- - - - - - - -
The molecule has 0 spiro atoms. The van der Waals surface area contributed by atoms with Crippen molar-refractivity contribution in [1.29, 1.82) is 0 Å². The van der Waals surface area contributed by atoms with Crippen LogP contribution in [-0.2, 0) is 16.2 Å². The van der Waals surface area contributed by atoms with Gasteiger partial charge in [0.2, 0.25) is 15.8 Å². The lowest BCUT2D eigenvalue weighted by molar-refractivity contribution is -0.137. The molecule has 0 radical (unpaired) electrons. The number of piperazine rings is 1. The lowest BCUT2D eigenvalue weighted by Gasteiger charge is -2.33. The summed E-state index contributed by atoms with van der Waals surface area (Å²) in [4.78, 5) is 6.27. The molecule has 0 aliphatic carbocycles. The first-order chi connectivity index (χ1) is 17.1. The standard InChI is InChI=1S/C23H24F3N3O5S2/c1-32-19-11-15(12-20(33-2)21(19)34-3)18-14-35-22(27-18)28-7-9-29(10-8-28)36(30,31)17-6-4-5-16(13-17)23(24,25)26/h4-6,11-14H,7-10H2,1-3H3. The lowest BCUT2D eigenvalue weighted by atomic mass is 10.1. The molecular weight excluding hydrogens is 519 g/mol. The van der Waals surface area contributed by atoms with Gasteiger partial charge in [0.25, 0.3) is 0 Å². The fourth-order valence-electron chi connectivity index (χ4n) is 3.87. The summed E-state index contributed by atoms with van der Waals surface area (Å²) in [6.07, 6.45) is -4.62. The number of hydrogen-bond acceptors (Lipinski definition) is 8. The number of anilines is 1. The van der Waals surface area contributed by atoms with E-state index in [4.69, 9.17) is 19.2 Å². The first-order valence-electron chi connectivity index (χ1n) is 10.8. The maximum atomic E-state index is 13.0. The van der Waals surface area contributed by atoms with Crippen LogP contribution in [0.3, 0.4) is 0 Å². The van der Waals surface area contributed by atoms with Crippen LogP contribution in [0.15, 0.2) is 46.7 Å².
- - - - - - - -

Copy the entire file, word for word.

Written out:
The molecule has 0 spiro atoms. The van der Waals surface area contributed by atoms with Crippen molar-refractivity contribution in [1.29, 1.82) is 0 Å². The van der Waals surface area contributed by atoms with Crippen LogP contribution in [-0.2, 0) is 16.2 Å². The van der Waals surface area contributed by atoms with Gasteiger partial charge in [0.2, 0.25) is 15.8 Å². The lowest BCUT2D eigenvalue weighted by molar-refractivity contribution is -0.137. The molecule has 0 radical (unpaired) electrons. The number of piperazine rings is 1. The lowest BCUT2D eigenvalue weighted by Gasteiger charge is -2.33. The summed E-state index contributed by atoms with van der Waals surface area (Å²) in [4.78, 5) is 6.27. The molecule has 0 aliphatic carbocycles. The first-order chi connectivity index (χ1) is 17.1. The standard InChI is InChI=1S/C23H24F3N3O5S2/c1-32-19-11-15(12-20(33-2)21(19)34-3)18-14-35-22(27-18)28-7-9-29(10-8-28)36(30,31)17-6-4-5-16(13-17)23(24,25)26/h4-6,11-14H,7-10H2,1-3H3. The lowest BCUT2D eigenvalue weighted by atomic mass is 10.1. The molecular weight excluding hydrogens is 519 g/mol. The van der Waals surface area contributed by atoms with Gasteiger partial charge in [0.25, 0.3) is 0 Å². The fourth-order valence-electron chi connectivity index (χ4n) is 3.87. The summed E-state index contributed by atoms with van der Waals surface area (Å²) in [6.07, 6.45) is -4.62. The number of hydrogen-bond acceptors (Lipinski definition) is 8. The number of anilines is 1. The van der Waals surface area contributed by atoms with E-state index in [4.69, 9.17) is 19.2 Å². The first-order valence-electron chi connectivity index (χ1n) is 10.8. The maximum atomic E-state index is 13.0. The van der Waals surface area contributed by atoms with Crippen LogP contribution in [0.3, 0.4) is 0 Å². The van der Waals surface area contributed by atoms with Crippen LogP contribution in [0.15, 0.2) is 46.7 Å².